11 Known Species of Emerita (Sand Crabs)
Here are the known species of sand crabs.
- Emerita analoga: Western North and South America
- Emerita austroafricana: Southeastern Africa and Madagascar
- Emerita benedicti: Gulf of Mexico
- Emerita brasiliensis: Eastern Brazil
- Emerita emeritus: South Asia and Southeast Asia
- Emerita holthuisi: Western India, Persian Gulf, and Red Sea
- Emerita karachiensis: Pakistan
- Emerita portoricensis: Caribbean Sea
- Emerita rathbunae: Western Central America
- Emerita talpoida: Eastern North America
- Emerita asiatica: Southern India
The Emerita genus (sand fleas) are small decapod crustaceans. They are often listed among other animals in the genus Emerita, including sand crabs, sand bugs, and mole crabs.
14 Sand Flea Facts
How many types of sand fleas are there?
The one “true” type of sand flea is known as Tunga penetrans. These are the microscopic fleas that live in the sand and burrow into the skin of human hosts.
There are several other creatures, however, that are erroneously called sand fleas.
- Sand flies (Ceratopogonidae or Tabanidae)
- Sand crabs or sand bugs (Emerita)
- Chiggers (Trombicula)
Chiggers don’t live in the sand, but their name is quite similar to jigger, which is a nickname for the true sand flea. This can cause confusion for some folks. Here are the differences between chiggers vs jiggers.
How are true sand fleas different from other sand creatures?
There are many differences between the critters that get lumped together as “sand fleas,” including the danger that they pose to humans. Sand crabs, for example, don’t bite humans at all.
Sand flies deliver small but harmless bites that can be treated with over-the-counter remedies.
True sand fleas deliver painful and debilitating bites that can be life-threatening.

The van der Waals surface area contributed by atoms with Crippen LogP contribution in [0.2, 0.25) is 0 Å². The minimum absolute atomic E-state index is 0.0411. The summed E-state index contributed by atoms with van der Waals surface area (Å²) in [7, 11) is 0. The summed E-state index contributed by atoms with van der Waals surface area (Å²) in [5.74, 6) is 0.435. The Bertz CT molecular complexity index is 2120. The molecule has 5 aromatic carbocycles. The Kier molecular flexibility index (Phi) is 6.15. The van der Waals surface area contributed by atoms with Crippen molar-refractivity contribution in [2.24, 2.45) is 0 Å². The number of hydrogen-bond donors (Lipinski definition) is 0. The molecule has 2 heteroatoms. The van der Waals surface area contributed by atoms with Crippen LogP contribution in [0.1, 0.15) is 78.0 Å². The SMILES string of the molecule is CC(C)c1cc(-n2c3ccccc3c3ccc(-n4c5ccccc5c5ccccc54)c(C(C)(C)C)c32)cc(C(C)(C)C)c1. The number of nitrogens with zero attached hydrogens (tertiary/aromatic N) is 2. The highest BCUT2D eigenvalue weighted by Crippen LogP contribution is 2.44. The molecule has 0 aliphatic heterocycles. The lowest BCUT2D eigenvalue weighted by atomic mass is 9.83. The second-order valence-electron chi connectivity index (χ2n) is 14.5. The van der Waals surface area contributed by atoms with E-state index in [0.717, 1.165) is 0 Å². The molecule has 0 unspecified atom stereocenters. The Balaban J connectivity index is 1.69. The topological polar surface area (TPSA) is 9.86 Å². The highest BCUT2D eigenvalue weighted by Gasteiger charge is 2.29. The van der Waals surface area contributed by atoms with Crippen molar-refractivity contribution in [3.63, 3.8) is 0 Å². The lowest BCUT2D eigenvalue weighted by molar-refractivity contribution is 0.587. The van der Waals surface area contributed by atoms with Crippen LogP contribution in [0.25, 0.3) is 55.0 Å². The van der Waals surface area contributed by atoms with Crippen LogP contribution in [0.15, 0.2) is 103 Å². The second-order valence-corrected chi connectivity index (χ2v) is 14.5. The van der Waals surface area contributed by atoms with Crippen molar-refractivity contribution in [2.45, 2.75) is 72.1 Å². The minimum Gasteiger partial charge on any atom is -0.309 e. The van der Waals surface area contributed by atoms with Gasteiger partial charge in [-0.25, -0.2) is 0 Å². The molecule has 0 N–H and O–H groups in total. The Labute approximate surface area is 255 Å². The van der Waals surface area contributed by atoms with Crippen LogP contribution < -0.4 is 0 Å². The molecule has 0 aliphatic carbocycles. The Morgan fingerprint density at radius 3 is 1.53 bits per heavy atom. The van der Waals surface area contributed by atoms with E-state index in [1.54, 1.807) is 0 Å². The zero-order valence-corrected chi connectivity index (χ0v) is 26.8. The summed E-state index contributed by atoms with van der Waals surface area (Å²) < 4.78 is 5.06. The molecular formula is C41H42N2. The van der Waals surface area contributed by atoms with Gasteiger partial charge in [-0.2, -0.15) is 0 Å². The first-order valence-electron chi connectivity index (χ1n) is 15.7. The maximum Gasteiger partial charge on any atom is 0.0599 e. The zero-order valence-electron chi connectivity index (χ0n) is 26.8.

What are other names for sand fleas?
The sand flea has many names, including jigger, jigger flea, and chigoe flea.
Other names from around the world include Brazil’s bicho de pe (“foot bug”) and Argentina’s pique (“itch, sting”).
Hate sand fleas? Here’s how to get rid of sand fleas.
Where do sand fleas live?
Sand fleas are native to South and Central America. They can be found in countries like Brazil, Argentina, Uruguay, Peru, and Panama as well as the greater Caribbean islands.
Sand fleas have also been introduced to Africa by infected travelers. They’re usually found in sub-Saharan countries that border the coast.
What’s the habitat of the sand flea?
As their name suggests, sand fleas live in the sand. However, they aren’t limited to the beach.
They can live anywhere with sand, including farms, stables, and coastal homes or huts.
Do sand fleas carry diseases?
No. While sand fleas are dangerous in other ways, they don’t carry or transmit diseases to humans.
What are the symptoms of a sand flea bite?
The initial bite of a sand flea is painless; many people don’t even realize that it’s happening. It only starts to hurt when the flea’s body becomes engorged with blood and eggs.
Symptoms can include redness, inflammation, and worsening lesions around the bitten area. Many people have trouble walking, and some have even required the amputation of toes or feet.
One of the biggest dangers of a sand flea bite is infection. If infection occurs, it can lead to everything from tetanus to gangrene, which in turn can cause fever, sores, itchiness, swelling, disfigurement, and even death.
What is an infestation of T. penetrans called?